Survey details consumers' tax refund plans

CreditCards.com

Been lusting after a new HDTV or the latest smartphone? What about a tablet device or a laptop? A PriceGrabber survey says many of you will be tapping this year's tax refunds to satisfy your electronic cravings.

According to a survey conducted from March 5-12, 2012, by PriceGrabber, 58 percent of consumers are expecting to receive a tax refund this year. The survey broke down how consumers planned to use their returns.

The consumers who expect to receive a refund fall into two groups: shoppers (43 percent), who'll buy goodies with the money, and self-improvers (57 percent), who say they'll use the money for some sort of activity that will benefit themselves financially.

The shoppers
The shoppers reported they're hot for electronics this year. They'll buy:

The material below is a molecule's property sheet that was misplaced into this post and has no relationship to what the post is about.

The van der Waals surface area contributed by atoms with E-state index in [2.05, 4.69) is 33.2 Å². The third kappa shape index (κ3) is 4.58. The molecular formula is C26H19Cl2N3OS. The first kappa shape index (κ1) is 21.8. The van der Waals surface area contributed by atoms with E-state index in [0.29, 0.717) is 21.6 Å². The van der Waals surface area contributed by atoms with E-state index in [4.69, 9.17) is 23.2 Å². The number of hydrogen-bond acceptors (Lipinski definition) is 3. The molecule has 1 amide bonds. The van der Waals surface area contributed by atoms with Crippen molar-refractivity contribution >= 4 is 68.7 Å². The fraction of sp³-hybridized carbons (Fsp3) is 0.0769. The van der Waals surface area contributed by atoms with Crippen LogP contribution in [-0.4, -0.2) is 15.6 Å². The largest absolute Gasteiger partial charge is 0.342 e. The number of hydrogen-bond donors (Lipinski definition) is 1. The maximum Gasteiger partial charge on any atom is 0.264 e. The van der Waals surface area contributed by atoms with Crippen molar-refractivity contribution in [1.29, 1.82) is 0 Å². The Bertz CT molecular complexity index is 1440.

• HDTVs, cameras or smartphones (26 percent).
  • Computers, laptops or e-readers (25 percent).
  • Clothing and home goods (24 percent).
  • Travel and vacations (22 percent).

Graham Jones, the general manager of PriceGrabber, said the survey demonstrates "a consumer appetite to shop this year, with electronic products topping the purchase wish list," Jones said.

The self-improvers
However, the majority of those receiving a refund will not be heading to the mall, opting instead for some sort of self-improvement -- mainly financial. They said they will:

  • Put the money in savings (40 percent).
  • Pay down credit card debt (26 percent).
  • Pay down student loans, auto loans or a mortgage (9 percent).
  • Finance home improvements (10 percent).
  • Invest the refund (7 percent).
  • Use it toward leisure activities (5 percent).
The PriceGrabber survey also asked consumers when they typically file their tax returns and by what method they intend to do it. The survey found that February and March were the top months to file, with 43 percent of consumers claiming they would file in February and 39 percent in March. Additionally, most consumers said they preferred to file electronically -- at 85 percent -- while the remaining 15 percent said they file their returns by mail.

See related: Pros and cons of paying taxes with a credit card

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